|Last Updated:||December 13, 2012|
|Other Name:||General Armaments Department (GAD) Base 25; Taiyuan Satellite Launch Center (TSLC); Wuzhai Space and Missile Test Center; Wuzhai Range/Missile Test Center; Wuzhai IRBM Test Complex; Taiyuan Space Center (TSC)|
|Location:||Taiyuan, Shanxi Province|
|Subordinate To:||People’s Liberation Army General Armaments Department (GAD)|
|Size:||Two primary carrier rocket launch pads and other associated facilities|
The Taiyuan Space Launch Center (TSLC) tests and launches ballistic missiles, carrier rockets, reconnaissance and meteorological satellites, and microsatellites.  The U.S. Intelligence Community refers to the TSLC as the Wuzhai Missile and Space Centre, but Wuzhai County is 284 kilometers away from TSLC, which is based in Kelan County.  The TSLC was established in 1967 to launch rockets and missiles too large for the Jiuquan Space Launch Center (JSLC).  TSLC has modern ground control and guidance facilities, as well as spacecraft and carrier rocket testing and preparation facilities. 
Missiles tested at TSLC include the DF-21 and DF-3 medium-range ballistic missiles (MRBMs), and the DF-5 and DF-31 intercontinental ballistic missiles (ICBMs).  TSLC also conducted initial tests for the Julang-1 (JL-1) sea-launched ballistic missile (SLBM). 
Additionally, TSLC launches carrier rockets including the Long March-2 (LM-2) and LM-4 series. TLSC supports both low- and medium- earth orbit launches. China’s first meteorological satellite, the Fengyun-1A (FY-1A), was launched from the center in September 1988.  Other satellites launched there include the Yaogan-1, Yaogan-5, Yaogan-6, Yaogan-10 and Yaogan-13 synthetic-aperture radar (SAR) reconnaissance satellites, the Naxing-1 (NS-1), KT-1PS and Xiwang-1 research microsatellites as well as the ZY-1 and ZY-3 utility satellites.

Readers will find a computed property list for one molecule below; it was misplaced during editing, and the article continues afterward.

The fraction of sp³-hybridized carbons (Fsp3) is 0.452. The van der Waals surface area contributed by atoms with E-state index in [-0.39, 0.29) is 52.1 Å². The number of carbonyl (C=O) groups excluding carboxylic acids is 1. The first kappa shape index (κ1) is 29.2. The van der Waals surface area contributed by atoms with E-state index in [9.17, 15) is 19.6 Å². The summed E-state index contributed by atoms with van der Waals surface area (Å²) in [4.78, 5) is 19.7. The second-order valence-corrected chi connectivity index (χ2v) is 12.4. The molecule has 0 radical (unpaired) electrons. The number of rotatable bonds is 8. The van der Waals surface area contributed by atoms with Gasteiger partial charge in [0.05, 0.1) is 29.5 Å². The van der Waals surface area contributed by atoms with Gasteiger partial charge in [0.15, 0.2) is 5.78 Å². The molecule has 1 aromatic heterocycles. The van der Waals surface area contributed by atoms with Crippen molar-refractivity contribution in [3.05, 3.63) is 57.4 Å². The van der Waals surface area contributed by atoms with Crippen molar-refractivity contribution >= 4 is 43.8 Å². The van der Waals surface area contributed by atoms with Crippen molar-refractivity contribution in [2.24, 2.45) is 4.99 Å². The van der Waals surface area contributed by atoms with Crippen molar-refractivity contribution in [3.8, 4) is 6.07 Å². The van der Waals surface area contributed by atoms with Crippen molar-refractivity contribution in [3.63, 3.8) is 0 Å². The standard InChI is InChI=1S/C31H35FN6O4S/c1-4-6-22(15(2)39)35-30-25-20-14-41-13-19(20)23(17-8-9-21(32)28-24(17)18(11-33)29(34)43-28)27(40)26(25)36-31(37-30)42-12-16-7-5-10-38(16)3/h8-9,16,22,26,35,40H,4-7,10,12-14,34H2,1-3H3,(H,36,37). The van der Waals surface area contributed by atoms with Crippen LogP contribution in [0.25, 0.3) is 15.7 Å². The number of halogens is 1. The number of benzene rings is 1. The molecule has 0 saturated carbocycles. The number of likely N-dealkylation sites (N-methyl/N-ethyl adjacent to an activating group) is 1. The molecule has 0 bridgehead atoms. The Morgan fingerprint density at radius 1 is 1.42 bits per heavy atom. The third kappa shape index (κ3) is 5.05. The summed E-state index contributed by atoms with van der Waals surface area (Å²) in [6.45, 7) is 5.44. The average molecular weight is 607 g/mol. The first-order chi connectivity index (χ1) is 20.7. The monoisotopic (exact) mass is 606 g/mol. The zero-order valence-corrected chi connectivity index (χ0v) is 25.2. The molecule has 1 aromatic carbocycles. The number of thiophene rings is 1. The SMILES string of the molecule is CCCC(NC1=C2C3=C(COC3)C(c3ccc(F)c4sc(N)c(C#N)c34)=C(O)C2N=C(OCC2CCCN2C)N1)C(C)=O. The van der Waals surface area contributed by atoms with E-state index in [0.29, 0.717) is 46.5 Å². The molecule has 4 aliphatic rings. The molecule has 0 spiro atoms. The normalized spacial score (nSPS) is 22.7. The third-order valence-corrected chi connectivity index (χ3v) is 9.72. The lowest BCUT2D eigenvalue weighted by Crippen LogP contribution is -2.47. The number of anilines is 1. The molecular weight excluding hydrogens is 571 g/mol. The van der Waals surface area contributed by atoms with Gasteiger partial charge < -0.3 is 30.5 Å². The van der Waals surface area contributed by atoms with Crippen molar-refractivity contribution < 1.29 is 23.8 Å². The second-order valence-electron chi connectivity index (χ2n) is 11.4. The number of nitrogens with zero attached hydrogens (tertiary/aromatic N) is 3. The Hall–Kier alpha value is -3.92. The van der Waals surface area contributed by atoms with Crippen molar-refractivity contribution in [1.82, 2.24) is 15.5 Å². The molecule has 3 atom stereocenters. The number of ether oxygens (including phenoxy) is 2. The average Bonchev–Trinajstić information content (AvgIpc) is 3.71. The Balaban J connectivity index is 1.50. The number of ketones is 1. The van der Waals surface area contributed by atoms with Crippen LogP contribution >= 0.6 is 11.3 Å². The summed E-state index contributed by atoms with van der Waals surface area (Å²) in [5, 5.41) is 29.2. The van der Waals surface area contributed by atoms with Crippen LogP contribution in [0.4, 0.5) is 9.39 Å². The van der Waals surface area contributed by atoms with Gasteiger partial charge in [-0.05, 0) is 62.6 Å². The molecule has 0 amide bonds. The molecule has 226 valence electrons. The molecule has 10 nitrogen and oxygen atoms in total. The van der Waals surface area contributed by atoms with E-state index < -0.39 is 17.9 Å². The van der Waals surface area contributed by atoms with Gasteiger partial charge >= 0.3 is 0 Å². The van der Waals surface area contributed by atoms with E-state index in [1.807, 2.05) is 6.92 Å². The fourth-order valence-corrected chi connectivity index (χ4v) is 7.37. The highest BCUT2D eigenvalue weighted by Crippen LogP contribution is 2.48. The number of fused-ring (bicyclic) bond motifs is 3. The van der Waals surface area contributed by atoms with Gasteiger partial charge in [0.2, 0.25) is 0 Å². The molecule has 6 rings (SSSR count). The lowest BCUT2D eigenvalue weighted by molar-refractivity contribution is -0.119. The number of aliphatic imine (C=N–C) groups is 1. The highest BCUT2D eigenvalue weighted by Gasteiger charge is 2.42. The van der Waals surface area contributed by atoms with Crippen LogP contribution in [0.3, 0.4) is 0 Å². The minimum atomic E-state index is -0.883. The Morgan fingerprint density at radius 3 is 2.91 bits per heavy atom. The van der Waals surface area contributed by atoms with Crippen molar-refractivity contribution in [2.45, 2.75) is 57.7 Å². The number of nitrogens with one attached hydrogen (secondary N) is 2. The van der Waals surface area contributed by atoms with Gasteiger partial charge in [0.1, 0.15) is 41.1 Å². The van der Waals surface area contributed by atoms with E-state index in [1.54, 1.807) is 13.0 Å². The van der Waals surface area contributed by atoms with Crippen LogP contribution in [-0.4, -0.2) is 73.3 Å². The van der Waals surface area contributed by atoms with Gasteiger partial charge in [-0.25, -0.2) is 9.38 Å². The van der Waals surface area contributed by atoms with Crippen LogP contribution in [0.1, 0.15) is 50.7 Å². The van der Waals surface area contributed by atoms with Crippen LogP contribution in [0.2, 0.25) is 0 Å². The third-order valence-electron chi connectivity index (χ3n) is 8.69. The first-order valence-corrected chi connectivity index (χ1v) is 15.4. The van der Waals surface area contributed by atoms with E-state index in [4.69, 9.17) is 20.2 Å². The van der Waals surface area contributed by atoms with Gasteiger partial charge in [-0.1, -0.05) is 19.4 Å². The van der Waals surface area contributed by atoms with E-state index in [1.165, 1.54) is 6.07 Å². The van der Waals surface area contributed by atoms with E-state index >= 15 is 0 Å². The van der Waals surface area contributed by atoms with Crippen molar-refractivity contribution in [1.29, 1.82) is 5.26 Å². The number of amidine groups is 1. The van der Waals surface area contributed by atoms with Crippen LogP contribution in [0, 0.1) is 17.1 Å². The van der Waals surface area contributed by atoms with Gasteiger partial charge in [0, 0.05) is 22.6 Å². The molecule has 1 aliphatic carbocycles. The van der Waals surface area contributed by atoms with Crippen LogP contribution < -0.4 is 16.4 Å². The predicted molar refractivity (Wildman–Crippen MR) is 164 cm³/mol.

Mark A Stokes and Dean Cheng, “China’s Evolving Space Capabilities: Implications for U.S. Interests,” Project 2049 Institute, 26 April 2012, http://project2049.net.
 “Taiyuan Satellite Launch Centre,” Dragon in Space, 1 April 2012, www.dragoninspace.com.
 “中国的航天发射中心 [China’s Space Launch Centers],” Xinhua News Agency, 8 October 2003, www.news.xinhuanet.com; “Space Launch Sites Around the World,” Space Today Online, 2004, www.spacetoday.org.
 “Taiyuan Satellite Launch Center,” Launch Site, China Great Wall Industry Corporation, 2005, www.cgwic.com.
 “World Space Centers,” Rocket & Space Technology, 2000, www.braeunig.us.
 “Taiyuan Satellite Launch Centre,” Dragon in Space, 1 April 2012, www.dragoninspace.com; Mark A. Stokes, “The People’s Liberation Army and China’s Space and Missile Development: Lessons from the Past and Prospects for the Future,” in Laurie Burkitt, Andrew Scobell, Larry Wortzel, eds., The Lessons of History: The Chinese People’s Liberation Army at 75 (Strategic Studies Institute, 2003), www.strategicstudiesinstitute.army.mil.
 “Space Launch Sites Around the World,” Space Today Online, 2004, www.spacetoday.org.
 Lin Zhi, ed., “Backgrounder: China’s Four Space Launch Bases,” Xinhua News Agency, 10 January 2010, www.news.xinhuanet.com.
 Mark Stokes, “China’s Evolving conventional Strategic Strike Capability: The Anti-ship Ballistic Missile Challenge to U.S. Maritime Operation in the Western Pacific and Beyond,” Project 2049 Institute, 14 September 2009, http://project2049.net; Mark A Stokes and Dean Cheng, “China’s Evolving Space Capabilities: Implications for U.S. Interests,” Project 2049 Institute, 26 April 2012, http://project2049.net.